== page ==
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My personal musings about anything that gets on my radar screen--heavily dominated by politics.
|My critique of "The Golden Compass" drew the ire of a "fan". Daryl has kindly joined the debate. His first contribution to the discussion was this:|
Michael, i am an atheist and i think you are a dumbass.
That is all.P.S. i dont beleive in god because the it is all bullshit, and Jesus never existed either.
Hey, I didn't say he elevated the debate--I just said he joined the debate (by the way, you can check the whole thing in the comments under my Critique.)
After I answered with a bit of sarcasm (admittedly, not my most charitable moment), I charged him with this thought:
. . .your visceral, emotional response to this indicates a deeply defensive reaction to my points. I suspect I struck a chord a little closer to the truth than you are comfortable with.
Which led to a LENGTHY reply from Daryl. I have decided to put him on the main page of the blog to further the debate, and so I can answer his points directly.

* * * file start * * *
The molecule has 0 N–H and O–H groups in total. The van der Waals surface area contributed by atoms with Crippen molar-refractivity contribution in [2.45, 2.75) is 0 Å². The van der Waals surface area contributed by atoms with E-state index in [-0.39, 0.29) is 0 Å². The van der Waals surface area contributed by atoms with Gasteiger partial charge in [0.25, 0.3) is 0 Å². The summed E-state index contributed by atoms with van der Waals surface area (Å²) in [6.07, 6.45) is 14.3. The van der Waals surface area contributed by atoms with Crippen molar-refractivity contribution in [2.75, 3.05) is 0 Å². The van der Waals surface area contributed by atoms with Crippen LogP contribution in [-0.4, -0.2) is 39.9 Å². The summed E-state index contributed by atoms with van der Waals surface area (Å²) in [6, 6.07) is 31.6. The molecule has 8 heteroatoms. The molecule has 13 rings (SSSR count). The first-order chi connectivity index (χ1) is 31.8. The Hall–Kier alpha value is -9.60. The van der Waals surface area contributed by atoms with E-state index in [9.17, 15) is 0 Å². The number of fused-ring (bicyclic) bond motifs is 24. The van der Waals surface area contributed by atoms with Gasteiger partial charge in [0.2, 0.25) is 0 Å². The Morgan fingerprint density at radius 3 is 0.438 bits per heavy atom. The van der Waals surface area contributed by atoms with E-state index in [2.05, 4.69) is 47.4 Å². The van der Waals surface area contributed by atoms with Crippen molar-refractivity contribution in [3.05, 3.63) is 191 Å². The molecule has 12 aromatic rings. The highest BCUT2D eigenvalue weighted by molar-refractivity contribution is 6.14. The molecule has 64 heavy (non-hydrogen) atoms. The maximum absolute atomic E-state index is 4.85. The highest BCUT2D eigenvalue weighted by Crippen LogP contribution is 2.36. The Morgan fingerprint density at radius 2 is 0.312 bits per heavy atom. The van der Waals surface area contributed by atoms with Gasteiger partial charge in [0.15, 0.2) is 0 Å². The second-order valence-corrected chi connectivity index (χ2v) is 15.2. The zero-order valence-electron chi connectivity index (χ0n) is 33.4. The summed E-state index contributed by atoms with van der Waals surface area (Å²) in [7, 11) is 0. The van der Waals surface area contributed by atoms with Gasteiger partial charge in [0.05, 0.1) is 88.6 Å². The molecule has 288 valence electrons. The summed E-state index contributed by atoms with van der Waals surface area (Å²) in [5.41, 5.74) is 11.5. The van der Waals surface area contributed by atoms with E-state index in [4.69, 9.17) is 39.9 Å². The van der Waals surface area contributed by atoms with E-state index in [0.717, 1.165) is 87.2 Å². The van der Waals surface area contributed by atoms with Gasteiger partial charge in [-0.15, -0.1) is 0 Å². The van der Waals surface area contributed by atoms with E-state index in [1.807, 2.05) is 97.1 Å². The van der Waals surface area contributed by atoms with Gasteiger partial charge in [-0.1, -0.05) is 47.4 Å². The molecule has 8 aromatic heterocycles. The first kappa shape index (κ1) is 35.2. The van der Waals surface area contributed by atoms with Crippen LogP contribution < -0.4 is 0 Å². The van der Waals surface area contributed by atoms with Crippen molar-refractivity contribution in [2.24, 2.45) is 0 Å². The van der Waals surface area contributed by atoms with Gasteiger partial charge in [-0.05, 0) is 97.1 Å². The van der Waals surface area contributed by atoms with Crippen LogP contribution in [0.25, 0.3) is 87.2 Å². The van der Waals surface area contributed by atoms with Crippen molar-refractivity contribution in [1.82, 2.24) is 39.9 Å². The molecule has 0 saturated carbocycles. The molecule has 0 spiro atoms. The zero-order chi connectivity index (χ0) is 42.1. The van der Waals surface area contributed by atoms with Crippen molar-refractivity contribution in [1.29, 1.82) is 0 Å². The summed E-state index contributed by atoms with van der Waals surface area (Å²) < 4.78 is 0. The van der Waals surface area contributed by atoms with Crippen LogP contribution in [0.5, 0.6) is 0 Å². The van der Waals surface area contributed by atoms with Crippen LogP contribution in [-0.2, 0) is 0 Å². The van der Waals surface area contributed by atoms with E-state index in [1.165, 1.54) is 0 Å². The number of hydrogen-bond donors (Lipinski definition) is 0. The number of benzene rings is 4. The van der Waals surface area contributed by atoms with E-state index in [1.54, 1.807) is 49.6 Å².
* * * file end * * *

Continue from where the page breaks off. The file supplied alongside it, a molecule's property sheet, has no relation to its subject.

I honestly just think that some people take religion too seriously. Including, it would seem, atheists. Were it the sort of thing that should not be taken too seriously, then Michael Newdow and others would not spend so much time and energy trying to litigate the Pledge of Allegiance and even the Declaration of Independence out of our schools. In no way is this movie innapropriate for children but you say that parents should not allow their kids to watch it without them? You try to make all these points about how when a person dies their daemon dies too and you say that its clear what the message is behind that but honestly what do you prefer to see happen? Someone dies and then the animal flies up to the sky or in the case of someone considered "evil" dies a stairway to hell opens and you watch the animal run down it? First off, I only made one point, not "all these points"; secondly, I would prefer to see the daemon follow the path of any of the hundreds of major mythologies and religions the world has known--they could reattach to a baby somewhere, rejoin a pool of daemons in some other region, or even simply wander off. But it makes no sense (absent atheism) for this independent entity to just wink out of existence--even ancient legends of "familiars" didn't ever have the animal die. And as for saying how the movie copied other movies such as lord of the rings, how do you expect the director to introduce the beginning story to those who have not read the book? it was necessary.Tons of movies have started like this and in the future im sure many more will. The problem is once a thing has been done in a readily identifiable way, you should have the good sense (as an artist) not to copy it. It's like trying to record a song once Sinatra or Streisand has--go ahead, but you'd better do it really really well. You also complained about when Mrs. Coulter turns out to be Lyra's mother you were mouthing a starwars quote as if they are copying something from star wars. The truth is there are hundreds of stories, movies, video games etc. where a person doesnt know who there parent(s) are and ends up finding out later that it is someone they have been against the whole time, the story of star wars is nothing like the golden compass i do not even know why you would bother to compare them. Again, not comparing the stories-simply saying that you are going to employ a story device after its been done famously, you'd better do it really well and somewhat originally. And also, you complain about the music, I personally as a classical guitarist myself found the music to be quite well done. And obviously since you dont care at all to listen to the artists work that he put into this movie, you only care to try and find as many flaws as you can with a film that has some anti religious messages to it, you fail to realise that in todays music market, repetition sells. Well, two things--first, if you read a little more carefully, I actually gave the music some credit for quality: my beef was with its use; and secondly, a classical guitarist (and I assume you're talking about Andres Segovia here, not Eric Clapton) should not be making points about the quality of a piece of music by placing it in the context of today's popular music. listen to the radio, pretty much every hit song is going to be a repetition of a few basic chords because people like being able to hum along to a song, and beleive it or not most people will be able to hum along to a song after hearing it a few times. I can still hum the melody from Lord of the Rings and I havent seen those films in over a year. But if you listen to the movies closely, you only hear the actual heroic theme in its entirity once; you only hear the theme of Minas Tirith once, etc. . . all the other employments of those themes are limited, and in the context of the changes within the movie. The music in LOTR becomes a story-telling device, almost like in opera; there was no similar effect in "Compass" As evidence shows thats what a vast majority of the world would consider to be goddamned good music. Not at all sure what this line means. Oh, well.